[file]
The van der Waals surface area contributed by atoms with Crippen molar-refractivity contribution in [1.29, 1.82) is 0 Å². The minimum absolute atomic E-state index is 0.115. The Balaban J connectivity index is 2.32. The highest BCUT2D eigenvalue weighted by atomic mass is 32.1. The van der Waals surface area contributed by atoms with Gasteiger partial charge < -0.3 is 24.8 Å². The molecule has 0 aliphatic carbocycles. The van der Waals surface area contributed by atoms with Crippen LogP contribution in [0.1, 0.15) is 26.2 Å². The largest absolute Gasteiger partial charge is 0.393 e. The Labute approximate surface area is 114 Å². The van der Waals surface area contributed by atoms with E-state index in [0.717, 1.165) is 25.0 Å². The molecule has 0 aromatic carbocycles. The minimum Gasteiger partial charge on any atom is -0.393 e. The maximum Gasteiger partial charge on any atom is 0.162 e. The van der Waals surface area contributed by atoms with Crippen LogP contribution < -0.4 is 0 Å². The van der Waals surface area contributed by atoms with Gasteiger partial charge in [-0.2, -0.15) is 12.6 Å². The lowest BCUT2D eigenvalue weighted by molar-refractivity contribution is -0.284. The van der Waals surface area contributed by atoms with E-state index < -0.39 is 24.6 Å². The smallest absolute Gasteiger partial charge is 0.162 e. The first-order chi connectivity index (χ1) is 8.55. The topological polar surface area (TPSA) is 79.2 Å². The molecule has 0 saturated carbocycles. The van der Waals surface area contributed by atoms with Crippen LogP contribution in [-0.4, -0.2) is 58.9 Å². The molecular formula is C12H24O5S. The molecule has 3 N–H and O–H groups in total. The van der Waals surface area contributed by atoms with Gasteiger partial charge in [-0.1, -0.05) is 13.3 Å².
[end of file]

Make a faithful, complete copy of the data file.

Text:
The van der Waals surface area contributed by atoms with Crippen molar-refractivity contribution in [1.29, 1.82) is 0 Å². The minimum absolute atomic E-state index is 0.115. The Balaban J connectivity index is 2.32. The highest BCUT2D eigenvalue weighted by atomic mass is 32.1. The van der Waals surface area contributed by atoms with Gasteiger partial charge < -0.3 is 24.8 Å². The molecule has 0 aliphatic carbocycles. The van der Waals surface area contributed by atoms with Crippen LogP contribution in [0.1, 0.15) is 26.2 Å². The largest absolute Gasteiger partial charge is 0.393 e. The Labute approximate surface area is 114 Å². The van der Waals surface area contributed by atoms with E-state index in [0.717, 1.165) is 25.0 Å². The molecule has 0 aromatic carbocycles. The minimum Gasteiger partial charge on any atom is -0.393 e. The maximum Gasteiger partial charge on any atom is 0.162 e. The van der Waals surface area contributed by atoms with Crippen LogP contribution < -0.4 is 0 Å². The van der Waals surface area contributed by atoms with Gasteiger partial charge in [-0.2, -0.15) is 12.6 Å². The lowest BCUT2D eigenvalue weighted by molar-refractivity contribution is -0.284. The van der Waals surface area contributed by atoms with E-state index < -0.39 is 24.6 Å². The smallest absolute Gasteiger partial charge is 0.162 e. The first-order chi connectivity index (χ1) is 8.55. The topological polar surface area (TPSA) is 79.2 Å². The molecule has 0 saturated carbocycles. The van der Waals surface area contributed by atoms with Crippen LogP contribution in [-0.4, -0.2) is 58.9 Å². The molecular formula is C12H24O5S. The molecule has 3 N–H and O–H groups in total. The van der Waals surface area contributed by atoms with Gasteiger partial charge in [-0.1, -0.05) is 13.3 Å².